But if you’re someone with a weakened immune system or you struggle with frequent or severe outbreaks, you should see your doctor about taking antiviral medicines.

People with atopic dermatitis (the most common type of eczema) are particularly at risk of bad cold-sore outbreaks. “It can spread over the surface of your skin like wildfire because you don’t have the normal barrier function in your skin,” Dr. Brodell says.

How to get rid of a cold sore

Doctors use oral and topical cold sore treatments to ease your pain, slow the growth and spread of the virus, and speed up healing.

There are three ways to use antivirals to fight cold sores, Dr. Brodell explains. One is to treat the virus at the first sign of recurrence using a course of oral or topical medication.

The second is “suppressive therapy,” meaning you take oral antiviral medicine every day to prevent outbreaks. “Let’s say you’re having outbreaks once a month, every time you get a menstrual cycle or every time you feel stress,” Dr. Brodell says. “You can give that person a vacation from having their outbreaks with suppressive therapy.” This daily oral antiviral therapy “is the most effective treatment” to prevent outbreaks, Dr. Barankin adds.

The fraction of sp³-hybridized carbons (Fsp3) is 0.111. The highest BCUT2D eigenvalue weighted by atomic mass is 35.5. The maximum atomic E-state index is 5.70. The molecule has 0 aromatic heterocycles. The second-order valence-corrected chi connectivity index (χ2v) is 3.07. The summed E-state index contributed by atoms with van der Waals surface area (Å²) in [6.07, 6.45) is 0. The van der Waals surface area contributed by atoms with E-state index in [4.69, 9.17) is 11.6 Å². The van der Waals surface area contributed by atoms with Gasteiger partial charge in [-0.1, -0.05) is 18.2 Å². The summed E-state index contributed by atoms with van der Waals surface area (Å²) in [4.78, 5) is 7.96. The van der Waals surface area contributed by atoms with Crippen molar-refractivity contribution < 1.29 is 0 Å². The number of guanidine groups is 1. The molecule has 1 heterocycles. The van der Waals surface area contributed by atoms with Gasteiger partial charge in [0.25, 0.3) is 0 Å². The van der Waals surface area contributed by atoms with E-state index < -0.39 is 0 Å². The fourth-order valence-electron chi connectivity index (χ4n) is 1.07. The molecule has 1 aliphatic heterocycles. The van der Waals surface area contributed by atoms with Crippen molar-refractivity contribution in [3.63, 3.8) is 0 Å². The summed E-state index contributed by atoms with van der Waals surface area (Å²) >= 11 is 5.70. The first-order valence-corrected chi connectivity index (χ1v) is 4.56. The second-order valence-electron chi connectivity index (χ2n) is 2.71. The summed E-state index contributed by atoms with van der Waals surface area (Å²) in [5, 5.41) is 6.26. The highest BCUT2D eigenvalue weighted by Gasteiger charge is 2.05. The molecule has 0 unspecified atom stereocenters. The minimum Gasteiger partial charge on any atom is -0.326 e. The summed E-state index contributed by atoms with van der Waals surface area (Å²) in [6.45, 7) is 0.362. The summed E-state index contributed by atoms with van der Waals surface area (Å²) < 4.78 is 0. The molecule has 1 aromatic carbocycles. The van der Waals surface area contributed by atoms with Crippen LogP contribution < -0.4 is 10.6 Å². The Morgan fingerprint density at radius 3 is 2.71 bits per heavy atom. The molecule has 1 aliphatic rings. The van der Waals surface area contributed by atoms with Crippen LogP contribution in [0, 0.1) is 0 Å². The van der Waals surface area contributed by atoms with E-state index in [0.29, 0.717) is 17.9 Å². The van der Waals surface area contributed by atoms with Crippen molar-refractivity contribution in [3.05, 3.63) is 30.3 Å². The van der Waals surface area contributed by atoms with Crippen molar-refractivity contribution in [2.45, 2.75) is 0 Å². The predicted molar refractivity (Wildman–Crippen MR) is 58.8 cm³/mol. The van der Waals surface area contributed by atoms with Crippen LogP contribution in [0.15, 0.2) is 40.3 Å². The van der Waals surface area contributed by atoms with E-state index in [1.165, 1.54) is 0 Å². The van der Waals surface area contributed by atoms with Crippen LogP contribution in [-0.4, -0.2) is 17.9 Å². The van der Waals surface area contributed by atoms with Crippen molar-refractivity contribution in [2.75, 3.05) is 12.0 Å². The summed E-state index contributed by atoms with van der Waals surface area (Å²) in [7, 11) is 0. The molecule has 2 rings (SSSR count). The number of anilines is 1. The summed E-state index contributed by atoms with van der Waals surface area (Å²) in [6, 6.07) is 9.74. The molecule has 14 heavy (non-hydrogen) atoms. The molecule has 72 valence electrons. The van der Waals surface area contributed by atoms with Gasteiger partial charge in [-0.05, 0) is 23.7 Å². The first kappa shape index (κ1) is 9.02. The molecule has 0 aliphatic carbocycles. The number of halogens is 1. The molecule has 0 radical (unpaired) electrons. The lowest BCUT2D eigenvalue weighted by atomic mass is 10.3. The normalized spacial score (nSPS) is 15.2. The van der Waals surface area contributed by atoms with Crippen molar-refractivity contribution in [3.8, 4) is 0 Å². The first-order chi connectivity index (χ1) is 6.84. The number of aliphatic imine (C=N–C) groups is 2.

A third option is “intermittent suppressive therapy” for people who can predict their outbreaks. You might get a lip full of blisters every time you go on vacation to sunny Florida, for example. You know you’re headed for trouble next time you visit, but you don’t want it to ruin your getaway. The solution: Have your doctor prescribe an antiviral medicine that you can take for the week that you’re away. Few doctors educate their patients about using suppressive therapy intermittently, says Dr. Brodell, despite the fact that “it absolutely works,” he insists.

Oral antivirals include acyclovir (Zovirax), famciclovir (Famvir), and valaciclovir (Valtrex). All are available in generic versions and each poses minimal side effects, which may include headache, nausea, and diarrhea.